Before university, my high school theatre director Ray Jones cast me in one of his state-wide, high school competition-winning one-act plays alongside veteran senior class actor Tim Slover, who would win best actor for the performance I’m about to describe. The play was called Picture. (I don’t recall the playwright). In its climactic moment, Tim’s character wrestles mine to the ground and, sitting on my chest like the rider of a horse’s underbelly, attempts to knock out my character’s teeth–and my own, I might add–with the heel of his shoe. He had earlier recounted how he had used the same shoe to knock out his girlfriend’s teeth, “every other one across the front. Every other one! I’ve got a picture; would you like to see?” At that moment, Jones directed Tim to hold up a head-size, empty, black picture frame, through which the audience could see an image of their own making–the battered girl, my character getting pummeled with Tim’s shoe, the audience themselves–as though looking into a mirror. As I replay that final scene my mind while writing this, I find myself wondering whether Gary, on whose university’s stage the competition was playing out, had looked into Tim’s picture-less, black frame.

When I was all of three, maybe four years old, learning to trust modernist instincts inherited from a man whose most obvious instinct was to hasten the future, I would have glanced toward that old faucet and instinctively thought of a single-minded word. Bad.

By the time I got to Oxford, I had been living not in a Lee Knell original whose future-leaning lines revealed to me an escape route from the harshness of the desert I grew up in, but under the colonial roofs of unlined homes in Maryland and Massachusetts to which I had fled. Knowing that I would one day look back on the City of Dreaming Spires, I sometimes wandered Oxford’s backstreets and alleyways to wallow in its architecture. One evening, exiting Cornmarket through the left-right-left of Golden Cross on my to the Open Market–my destination was Next to Nothing, my favorite T-shirt shop located (wait for it) next to a shop called Nothing–I happened upon a portal to another life. In the middle of the left-right-left alley, protruding bluntly from the lower section of a limestone wall abutting Duke’s Barbers, was a granulated-cement-colored faucet with the same bad lines of the one sticking out from the outside wall of my boyhood home. Not unlike so much of a city whose foundational architecture went back to triple-digit years, the squiggly little faucet dripped ancient water into the banged-up sheet metal sleeve of a rusting bin presently ruining the otherwise pristinely plastered wall.

What caught my eye–there were no lines leading me to this spot; this was something more direct–neatly centered between two perpendicular walls enclosing the alcove I was facing, was a scene somehow familiar to me as it stared back from its boxed-in frame. I had often pondered and still do–had done so just this morning, mesmerized as I had been by my shiny bathroom faucet–a transcendent question I sensed was at that moment about to be answered. As I focused not just my mind, but my instincts on the scene, I could see that someone–Gary Rosine? Tim Slover? Banksy himself?–someone–had pounded into that limestone wall, possibly with their very own shoe, a now rusty nail from which was suspended by a thin twisted wire, a hand-lettered sign. On a curl of paper, a poorly-drawn arrow pointed straight down at the faucet, not exclusively but to something larger, more elusive, something Foucault might have signaled to have been written sous paren–its undeclared truth not between but under parentheses. Because taken in together, the cast-iron faucet, the banged up sheet metal, the rusty nail, the twisted wire, the crooked arrow, the hand-scrawled note, everything before me except the straight, and by that point, irrelevant wall, had been framed by whatever architect had smuggled them into that alcove with one object in mind: to declare what for me was the now obvious answer to an urgent question, the answer itself declared on a curl of paper in the form of second urgent question:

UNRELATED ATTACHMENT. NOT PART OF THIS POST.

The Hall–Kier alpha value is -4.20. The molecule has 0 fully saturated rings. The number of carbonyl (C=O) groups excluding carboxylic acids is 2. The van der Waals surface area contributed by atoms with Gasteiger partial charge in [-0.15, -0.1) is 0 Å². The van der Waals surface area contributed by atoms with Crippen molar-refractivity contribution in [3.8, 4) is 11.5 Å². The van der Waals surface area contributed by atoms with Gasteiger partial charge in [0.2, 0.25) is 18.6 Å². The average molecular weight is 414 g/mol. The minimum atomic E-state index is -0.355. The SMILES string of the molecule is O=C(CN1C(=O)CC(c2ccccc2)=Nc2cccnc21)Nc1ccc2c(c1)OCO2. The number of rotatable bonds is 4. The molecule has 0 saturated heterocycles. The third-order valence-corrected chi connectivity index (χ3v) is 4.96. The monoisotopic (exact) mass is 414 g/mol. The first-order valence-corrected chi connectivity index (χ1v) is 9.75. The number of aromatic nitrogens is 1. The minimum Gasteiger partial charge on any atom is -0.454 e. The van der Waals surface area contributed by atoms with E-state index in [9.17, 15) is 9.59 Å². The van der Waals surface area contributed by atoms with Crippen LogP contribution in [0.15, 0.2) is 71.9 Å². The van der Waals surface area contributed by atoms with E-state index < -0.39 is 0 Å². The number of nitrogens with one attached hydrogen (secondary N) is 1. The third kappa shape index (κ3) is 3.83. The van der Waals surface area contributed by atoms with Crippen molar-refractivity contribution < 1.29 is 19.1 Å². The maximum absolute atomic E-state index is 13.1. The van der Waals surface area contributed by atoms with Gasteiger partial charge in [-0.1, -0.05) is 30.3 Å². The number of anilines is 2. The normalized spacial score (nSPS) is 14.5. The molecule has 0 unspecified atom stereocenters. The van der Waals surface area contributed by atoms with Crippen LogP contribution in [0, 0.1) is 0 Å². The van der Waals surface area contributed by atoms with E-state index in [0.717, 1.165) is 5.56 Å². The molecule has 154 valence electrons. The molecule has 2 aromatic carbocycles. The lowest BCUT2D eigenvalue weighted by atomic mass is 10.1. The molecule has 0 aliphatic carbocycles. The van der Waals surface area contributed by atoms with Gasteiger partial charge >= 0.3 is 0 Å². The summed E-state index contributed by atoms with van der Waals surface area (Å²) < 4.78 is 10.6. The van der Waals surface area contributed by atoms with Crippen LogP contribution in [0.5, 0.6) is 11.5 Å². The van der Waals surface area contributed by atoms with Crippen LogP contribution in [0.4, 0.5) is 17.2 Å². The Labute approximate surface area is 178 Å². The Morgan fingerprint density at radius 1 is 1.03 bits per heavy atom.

“But is it art?”

When I was all of three, maybe four years old, learning to trust modernist instincts inherited from a man whose most obvious instinct was to hasten the future, I would have glanced toward that old faucet and instinctively thought of a single-minded word. Bad. But on that day, in that moment, 30 years after moving out of my father’s now-bulldozed, formerly modern home, forever returned to the earth that gave it life, along with its glistening, perfectly crafted impression of a really good faucet, my heart, and a tunnel within a worm-eaten catacomb riddling its way through a rusty corner of my mind, emphatically uttered, “Yes, Lee”–and Gary, and Tim, and Andrea, and even the snobby tour guide at the Louvre–”Yes, it is.”